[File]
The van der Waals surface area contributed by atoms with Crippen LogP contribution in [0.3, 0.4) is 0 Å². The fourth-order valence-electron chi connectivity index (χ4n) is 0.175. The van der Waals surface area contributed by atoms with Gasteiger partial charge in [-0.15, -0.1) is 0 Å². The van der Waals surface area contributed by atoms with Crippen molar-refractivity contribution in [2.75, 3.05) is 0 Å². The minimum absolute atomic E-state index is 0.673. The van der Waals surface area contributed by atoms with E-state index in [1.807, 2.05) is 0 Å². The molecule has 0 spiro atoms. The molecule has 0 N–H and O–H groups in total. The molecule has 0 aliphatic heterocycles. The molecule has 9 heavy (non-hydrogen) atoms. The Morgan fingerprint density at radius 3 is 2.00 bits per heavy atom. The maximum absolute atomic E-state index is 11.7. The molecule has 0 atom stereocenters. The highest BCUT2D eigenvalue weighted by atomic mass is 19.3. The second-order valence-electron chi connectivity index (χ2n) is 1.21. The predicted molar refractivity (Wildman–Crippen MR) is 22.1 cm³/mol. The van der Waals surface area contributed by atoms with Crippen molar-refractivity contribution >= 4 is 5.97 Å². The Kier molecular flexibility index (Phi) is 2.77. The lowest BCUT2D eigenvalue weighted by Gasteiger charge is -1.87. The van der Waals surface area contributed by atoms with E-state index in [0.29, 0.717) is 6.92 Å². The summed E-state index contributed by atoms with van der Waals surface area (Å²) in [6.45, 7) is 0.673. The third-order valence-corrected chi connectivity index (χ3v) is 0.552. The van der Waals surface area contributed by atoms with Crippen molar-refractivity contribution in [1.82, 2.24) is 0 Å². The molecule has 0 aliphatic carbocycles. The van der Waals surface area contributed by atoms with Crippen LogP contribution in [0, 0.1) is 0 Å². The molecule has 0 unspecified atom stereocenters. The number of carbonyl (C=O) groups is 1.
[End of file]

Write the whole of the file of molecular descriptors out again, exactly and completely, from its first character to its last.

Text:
The van der Waals surface area contributed by atoms with Crippen LogP contribution in [0.3, 0.4) is 0 Å². The fourth-order valence-electron chi connectivity index (χ4n) is 0.175. The van der Waals surface area contributed by atoms with Gasteiger partial charge in [-0.15, -0.1) is 0 Å². The van der Waals surface area contributed by atoms with Crippen molar-refractivity contribution in [2.75, 3.05) is 0 Å². The minimum absolute atomic E-state index is 0.673. The van der Waals surface area contributed by atoms with E-state index in [1.807, 2.05) is 0 Å². The molecule has 0 spiro atoms. The molecule has 0 N–H and O–H groups in total. The molecule has 0 aliphatic heterocycles. The molecule has 9 heavy (non-hydrogen) atoms. The Morgan fingerprint density at radius 3 is 2.00 bits per heavy atom. The maximum absolute atomic E-state index is 11.7. The molecule has 0 atom stereocenters. The highest BCUT2D eigenvalue weighted by atomic mass is 19.3. The second-order valence-electron chi connectivity index (χ2n) is 1.21. The predicted molar refractivity (Wildman–Crippen MR) is 22.1 cm³/mol. The van der Waals surface area contributed by atoms with Crippen molar-refractivity contribution >= 4 is 5.97 Å². The Kier molecular flexibility index (Phi) is 2.77. The lowest BCUT2D eigenvalue weighted by Gasteiger charge is -1.87. The van der Waals surface area contributed by atoms with E-state index in [0.29, 0.717) is 6.92 Å². The summed E-state index contributed by atoms with van der Waals surface area (Å²) in [6.45, 7) is 0.673. The third-order valence-corrected chi connectivity index (χ3v) is 0.552. The van der Waals surface area contributed by atoms with Crippen molar-refractivity contribution in [1.82, 2.24) is 0 Å². The molecule has 0 aliphatic carbocycles. The van der Waals surface area contributed by atoms with Crippen LogP contribution in [0, 0.1) is 0 Å². The molecule has 0 unspecified atom stereocenters. The number of carbonyl (C=O) groups is 1.